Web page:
ISEA 2018 Faculty

Marilyn Bartlett
Marilyn Bartlett, J.D., Ph.D., Professor of Educational Law and Policy at Texas A&M University in Kingsville and Special Education Advocate. Dr. Bartlett, a person who has dyslexia, is a graduate of ISEA 2012. She is an active member of the national AHEAD (Association of Higher Education and Disabilities) and of AERA (Ed Admin SIG and the Law SIG). She is an active member of the Educational Law Association (Membership Committee) and she is the Academic Advisor to the Chi Upsilon Chapter of Kappa Delta Pi at TAMUK. Dr. Bartlett is an advocate for students with special needs and their parents in the ManaSota schools in Florida. Dr. Bartlett is well published and presents locally, nationally and internationally on topics of educational law including IDEIA, ADA-AA, and Section 504 as well as bullying in the schools, The McKinney-Vento Act (homeless children’s education) and the rights of LGBTQ students. As the former plaintiff, she enjoys sharing her story about her 10 year battle with the New York Board of Law Examiners as she sought accommodations to take the NY Bar Exam.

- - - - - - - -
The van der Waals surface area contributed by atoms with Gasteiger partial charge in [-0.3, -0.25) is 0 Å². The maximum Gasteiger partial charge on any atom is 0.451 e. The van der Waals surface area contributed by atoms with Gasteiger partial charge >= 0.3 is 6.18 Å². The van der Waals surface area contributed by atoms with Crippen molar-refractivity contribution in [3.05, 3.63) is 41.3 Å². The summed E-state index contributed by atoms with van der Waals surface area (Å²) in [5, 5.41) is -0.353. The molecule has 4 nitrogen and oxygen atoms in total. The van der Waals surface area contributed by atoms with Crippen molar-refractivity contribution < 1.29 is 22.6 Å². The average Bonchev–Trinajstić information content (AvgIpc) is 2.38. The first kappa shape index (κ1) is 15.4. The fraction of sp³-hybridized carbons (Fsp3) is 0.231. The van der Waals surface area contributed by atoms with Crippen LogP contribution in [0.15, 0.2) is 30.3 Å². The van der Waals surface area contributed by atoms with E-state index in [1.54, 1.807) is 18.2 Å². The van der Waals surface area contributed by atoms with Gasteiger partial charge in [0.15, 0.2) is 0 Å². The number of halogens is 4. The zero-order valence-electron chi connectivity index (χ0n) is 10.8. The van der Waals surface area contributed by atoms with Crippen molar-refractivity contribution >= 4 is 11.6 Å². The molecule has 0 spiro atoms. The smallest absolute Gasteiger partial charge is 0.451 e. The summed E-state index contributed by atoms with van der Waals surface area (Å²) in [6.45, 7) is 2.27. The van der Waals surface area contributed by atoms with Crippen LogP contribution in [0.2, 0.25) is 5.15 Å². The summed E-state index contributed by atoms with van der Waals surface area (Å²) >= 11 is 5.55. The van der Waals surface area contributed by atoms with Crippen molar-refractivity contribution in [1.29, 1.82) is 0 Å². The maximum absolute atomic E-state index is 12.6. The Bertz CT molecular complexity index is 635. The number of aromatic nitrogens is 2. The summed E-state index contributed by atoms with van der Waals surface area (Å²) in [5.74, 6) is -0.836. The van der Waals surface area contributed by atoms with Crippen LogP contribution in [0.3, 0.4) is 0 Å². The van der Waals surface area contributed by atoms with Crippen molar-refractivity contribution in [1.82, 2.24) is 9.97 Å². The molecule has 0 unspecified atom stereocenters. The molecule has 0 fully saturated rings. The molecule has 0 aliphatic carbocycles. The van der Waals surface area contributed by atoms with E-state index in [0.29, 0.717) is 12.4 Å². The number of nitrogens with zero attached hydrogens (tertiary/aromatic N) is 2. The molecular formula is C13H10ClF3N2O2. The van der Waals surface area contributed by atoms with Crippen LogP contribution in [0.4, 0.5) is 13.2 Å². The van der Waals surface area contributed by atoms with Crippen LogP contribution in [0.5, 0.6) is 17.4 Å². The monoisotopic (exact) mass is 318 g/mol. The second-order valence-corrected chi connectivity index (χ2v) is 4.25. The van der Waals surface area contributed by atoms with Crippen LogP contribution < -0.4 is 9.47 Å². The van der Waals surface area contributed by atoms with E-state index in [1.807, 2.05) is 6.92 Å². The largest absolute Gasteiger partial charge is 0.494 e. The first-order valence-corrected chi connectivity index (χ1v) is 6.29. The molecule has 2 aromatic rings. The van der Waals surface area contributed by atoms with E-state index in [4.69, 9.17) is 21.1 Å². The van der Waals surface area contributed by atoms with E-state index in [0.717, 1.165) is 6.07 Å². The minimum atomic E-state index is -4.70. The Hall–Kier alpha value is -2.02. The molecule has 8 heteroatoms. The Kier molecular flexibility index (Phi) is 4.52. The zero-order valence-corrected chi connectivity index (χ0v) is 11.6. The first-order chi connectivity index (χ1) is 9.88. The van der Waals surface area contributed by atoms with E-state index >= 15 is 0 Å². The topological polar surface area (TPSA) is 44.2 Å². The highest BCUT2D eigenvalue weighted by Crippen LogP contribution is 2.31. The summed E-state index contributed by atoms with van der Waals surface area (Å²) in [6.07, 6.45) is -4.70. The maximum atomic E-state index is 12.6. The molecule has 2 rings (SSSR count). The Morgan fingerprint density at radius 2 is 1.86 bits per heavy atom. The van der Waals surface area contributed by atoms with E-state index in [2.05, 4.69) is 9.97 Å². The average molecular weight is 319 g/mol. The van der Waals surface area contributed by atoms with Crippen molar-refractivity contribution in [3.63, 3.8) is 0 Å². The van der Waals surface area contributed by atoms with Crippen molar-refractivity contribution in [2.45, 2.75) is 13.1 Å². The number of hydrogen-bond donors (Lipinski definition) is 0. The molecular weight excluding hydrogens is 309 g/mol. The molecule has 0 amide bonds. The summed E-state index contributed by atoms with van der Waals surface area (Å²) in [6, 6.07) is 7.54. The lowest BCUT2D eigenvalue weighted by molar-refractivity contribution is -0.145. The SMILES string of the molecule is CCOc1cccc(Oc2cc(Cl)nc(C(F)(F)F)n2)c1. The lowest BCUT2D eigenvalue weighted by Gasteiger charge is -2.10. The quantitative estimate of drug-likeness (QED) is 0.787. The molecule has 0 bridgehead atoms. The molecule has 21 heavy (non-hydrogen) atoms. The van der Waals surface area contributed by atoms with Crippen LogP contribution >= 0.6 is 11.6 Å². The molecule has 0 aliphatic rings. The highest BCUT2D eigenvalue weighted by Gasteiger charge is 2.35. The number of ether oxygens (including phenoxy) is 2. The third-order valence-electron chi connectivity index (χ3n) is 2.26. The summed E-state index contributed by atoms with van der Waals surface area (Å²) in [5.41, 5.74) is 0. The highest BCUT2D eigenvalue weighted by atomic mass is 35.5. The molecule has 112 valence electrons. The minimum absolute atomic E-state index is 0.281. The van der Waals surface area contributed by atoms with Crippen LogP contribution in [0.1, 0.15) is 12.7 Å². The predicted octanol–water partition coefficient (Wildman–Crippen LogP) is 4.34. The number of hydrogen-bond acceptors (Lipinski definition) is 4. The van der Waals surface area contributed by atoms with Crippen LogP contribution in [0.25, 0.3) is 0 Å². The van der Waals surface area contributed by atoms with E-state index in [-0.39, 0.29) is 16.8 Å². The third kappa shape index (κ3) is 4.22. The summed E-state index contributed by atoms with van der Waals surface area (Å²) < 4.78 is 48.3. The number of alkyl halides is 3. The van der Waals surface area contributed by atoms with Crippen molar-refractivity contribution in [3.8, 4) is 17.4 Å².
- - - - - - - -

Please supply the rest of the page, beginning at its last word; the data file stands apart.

Judge Stacey Bawtinhimer Judge Stacey Bawtinhimer. Prior to her appointment as an Administrative Law Judge on August 1, 2016, Judge Stacey Bawtinhimer practiced law for 26 years, 20 of which focused on special education law. She received her Bachelor of Arts Degree from the College of William and Mary and her Juris Doctorate Degree from the Georgia State University College of Law. She is a member of the Alaska, Georgia, and North Carolina State Bars; the Supreme Courts of Georgia and North Carolina; all federal district courts in North Carolina; the Fourth Circuit Court of Appeals; and the United States Supreme Court. As a practitioner, she filed and/or participated “as counsel” in over 100 due process cases filed in the North Carolina Office of Administrative Hearings (“OAH”). In addition, she appealed special education cases to federal court and to the Fourth Circuit Court of Appeals. As an Administrative Law Judge she has presided over 70 special education contested cases with over 900 hours of hearings. She has made presentations on the topic of special education law for the NC Bar Association; NC Department of Public Instruction; Duke Law School, UNC-Chapel Hill Law School Festival of Lights, Wake Forest University Law School, Legal Aid of NC, and Campbell University College of Education. When not at OAH in Raleigh, Judge Bawtinhimer resides in Ayden, North Carolina with her husband, Gary. She has three grown children and two grandchildren. Judge Bawtinhimer (aka Judge “B”) is a certified bee keeper and honey producer in her spare time.